The Importance of Bilingual Librarians
The demographics of the United States are changing. More women make up the country than men. Likewise, more non-white populations are coming to the country and being born as citizens than any other time in history. The white population of the United States is no longer a dominant majority of the breakdown of the country. As non-white populations continue to grow, so too do the various languages being spoken by U.S. citizens. Despite what some might say or believe, the United States does not have an official language. The next fastest growing, widely used language, Spanish, is all that more important now that demographics are changing. Current events in library science point this out all the time.
Spanish is spoken by a lot more people in the United States than even 20 years ago. As demographics continue to shift, a lot of emphasis is being put on learning Spanish, as well as other non-English languages. The reason behind this is not only domestic. Internationally, a lot of people speak a variety of languages. In most other developed countries, it’s not unheard of to have kids learning two or three languages at school, on top of the one they speak in their country. For that reason, languages are crucial to the development of an increasingly global world. As demographics in the U.S. change, so do the requirements and needs of the people who frequent libraries.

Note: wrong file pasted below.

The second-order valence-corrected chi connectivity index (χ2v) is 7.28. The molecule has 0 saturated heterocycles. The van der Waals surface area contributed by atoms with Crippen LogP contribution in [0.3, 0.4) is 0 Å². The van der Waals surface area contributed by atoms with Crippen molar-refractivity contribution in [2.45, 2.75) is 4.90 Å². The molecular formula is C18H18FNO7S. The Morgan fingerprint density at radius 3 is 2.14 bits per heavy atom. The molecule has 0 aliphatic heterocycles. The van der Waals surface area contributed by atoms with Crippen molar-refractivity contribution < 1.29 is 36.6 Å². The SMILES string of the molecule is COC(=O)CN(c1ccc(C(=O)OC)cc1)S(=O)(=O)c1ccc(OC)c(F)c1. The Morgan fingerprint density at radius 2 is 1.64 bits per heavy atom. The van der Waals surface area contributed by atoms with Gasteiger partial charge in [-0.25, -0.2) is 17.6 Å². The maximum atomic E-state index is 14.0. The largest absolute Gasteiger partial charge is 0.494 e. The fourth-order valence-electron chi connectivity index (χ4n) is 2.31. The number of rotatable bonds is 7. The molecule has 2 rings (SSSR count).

Spanish and Other Languages for Library Science Professionals
It’s helpful, and often encouraged, in higher education programs for library science, to be bilingual, if not trilingual. This allows library science majors the ability to connect and communicate with their patrons. If at a public library, the majority of patrons speak a certain language, it might be helpful for the librarian to know that language. That being said, it’s not like a minority of people, significant at that, will not speak a second language. It’s all about the area in which the library is located. For most librarians, knowing two languages really makes a big difference in their jobs.
More and more current events in library science point to bilingual professionals being the new norm. The key to a great library science program is getting people ready for the needs of the profession today, and in the future. It’s always changing, as is anything in the working world. That being said, the trend of bilingual students, adults, and communities is not slowing down anytime soon. For that reason, bilingual librarians will be all the more needed in the coming years and decades.
Library science hopefully makes a bit more sense now. Reviewing current events in library science help explain what goes into the job, as well as why so many pursue it professionally. We use libraries as a society, and will continue to do so for years to come. Thanks to countless professionals staying on top of trends and norms, library science will continue to grow for all to enjoy its resources, locations, and tools for a better tomorrow.